Who needs a will?
Most of us put off writing a will because we don’t want to think about the end of life. But if you have children, are unmarried and in a long-term relationship, or own anything you care about – from a cat to a stock portfolio - you can benefit from creating a will.
Why a will?
A will lets you control what happens to your property and underage children if you die. Without one, the court decides and they may not decide in ways you would have wanted.
Learning about wills
Writing a will can be easy, but deciding what goes into it can be complicated and emotional. Bradford’s 40-page booklet, Planning a Will in Colorado, gives you the basics about evaluating your estate, naming beneficiaries, and providing for young children. Bradford’s book and CD, the Colorado Will and Estate Planner, explains the details of wills, living wills, probate, financial powers of attorney, and is an excellent organizer for all your important documents. The companion CD includes key legal forms.
Most of us hate to imagine becoming so ill that we can’t advocate for ourselves. But if you are severely injured, unconscious or terminally ill, a living will is your voice. A legally valid living will describes the type of life-saving measures you do – or don’t – want. If you use Bradford Publishing's Colorado-approved form, you gain a tool that speaks for you when you can no longer speak for yourself.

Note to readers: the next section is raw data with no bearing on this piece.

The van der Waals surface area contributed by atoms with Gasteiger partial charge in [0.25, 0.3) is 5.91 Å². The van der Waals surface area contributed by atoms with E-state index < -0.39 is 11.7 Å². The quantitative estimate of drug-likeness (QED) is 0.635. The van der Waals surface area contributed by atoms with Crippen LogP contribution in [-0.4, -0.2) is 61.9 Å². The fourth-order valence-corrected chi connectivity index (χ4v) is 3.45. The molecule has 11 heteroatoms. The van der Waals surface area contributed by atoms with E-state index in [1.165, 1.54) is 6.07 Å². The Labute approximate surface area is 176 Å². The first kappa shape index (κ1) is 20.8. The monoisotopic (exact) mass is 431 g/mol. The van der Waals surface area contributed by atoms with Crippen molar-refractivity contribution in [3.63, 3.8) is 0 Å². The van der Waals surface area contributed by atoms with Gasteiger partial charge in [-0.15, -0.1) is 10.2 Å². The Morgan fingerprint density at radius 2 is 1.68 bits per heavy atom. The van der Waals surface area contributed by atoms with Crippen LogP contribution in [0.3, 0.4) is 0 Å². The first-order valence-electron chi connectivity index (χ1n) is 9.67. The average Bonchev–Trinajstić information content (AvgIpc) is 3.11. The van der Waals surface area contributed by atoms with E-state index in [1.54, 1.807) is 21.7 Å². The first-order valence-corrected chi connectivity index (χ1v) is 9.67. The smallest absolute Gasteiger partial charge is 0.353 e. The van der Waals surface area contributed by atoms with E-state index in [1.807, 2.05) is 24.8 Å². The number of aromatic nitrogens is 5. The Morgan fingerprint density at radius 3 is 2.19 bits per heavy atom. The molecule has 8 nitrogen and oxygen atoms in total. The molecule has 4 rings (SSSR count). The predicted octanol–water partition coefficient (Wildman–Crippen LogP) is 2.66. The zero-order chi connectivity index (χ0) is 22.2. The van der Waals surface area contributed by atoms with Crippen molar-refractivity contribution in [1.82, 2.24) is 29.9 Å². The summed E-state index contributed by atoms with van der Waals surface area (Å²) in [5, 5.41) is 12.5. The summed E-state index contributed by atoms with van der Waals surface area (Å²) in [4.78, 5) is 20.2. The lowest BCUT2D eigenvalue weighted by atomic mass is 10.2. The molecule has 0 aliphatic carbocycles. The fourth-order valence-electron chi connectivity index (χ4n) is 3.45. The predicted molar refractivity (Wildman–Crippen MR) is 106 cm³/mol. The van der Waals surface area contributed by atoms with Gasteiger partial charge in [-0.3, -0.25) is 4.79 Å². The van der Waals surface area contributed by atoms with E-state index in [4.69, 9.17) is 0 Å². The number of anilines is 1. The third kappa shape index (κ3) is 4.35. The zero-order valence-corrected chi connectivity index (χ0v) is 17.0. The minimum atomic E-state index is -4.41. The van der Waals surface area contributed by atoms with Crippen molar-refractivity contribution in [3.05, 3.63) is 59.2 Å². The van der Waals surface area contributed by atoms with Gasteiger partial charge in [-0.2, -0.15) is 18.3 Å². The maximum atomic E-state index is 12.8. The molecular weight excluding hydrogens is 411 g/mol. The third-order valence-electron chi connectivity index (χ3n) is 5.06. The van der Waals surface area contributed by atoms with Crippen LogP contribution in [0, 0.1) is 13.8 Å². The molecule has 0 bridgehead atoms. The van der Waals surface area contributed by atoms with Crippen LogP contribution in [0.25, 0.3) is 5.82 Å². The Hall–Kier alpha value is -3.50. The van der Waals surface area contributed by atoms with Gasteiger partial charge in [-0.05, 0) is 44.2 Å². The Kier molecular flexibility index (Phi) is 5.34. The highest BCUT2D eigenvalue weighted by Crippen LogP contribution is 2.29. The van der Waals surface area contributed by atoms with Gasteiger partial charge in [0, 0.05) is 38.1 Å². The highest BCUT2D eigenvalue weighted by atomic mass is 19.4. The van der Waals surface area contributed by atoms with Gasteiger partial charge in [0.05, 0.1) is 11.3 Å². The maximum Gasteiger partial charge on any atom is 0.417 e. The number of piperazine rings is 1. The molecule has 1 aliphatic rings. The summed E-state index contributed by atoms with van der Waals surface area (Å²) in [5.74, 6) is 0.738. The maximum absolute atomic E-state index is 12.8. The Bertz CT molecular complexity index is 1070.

Learning more about living wills and advance directives
A living will form is just one tool available for helping guide medical decisions when you are very ill. Others include a medical power of attorney and a Do Not Resuscitate order. Whether you are writing so-called “advance directives” for yourself or a family member, Bradford’s helpful booklet, Planning Ahead: Living Wills and Other Advance Directives, tells you everything you need to know about how these forms work alone and together, helping you make your wishes known before you are disabled.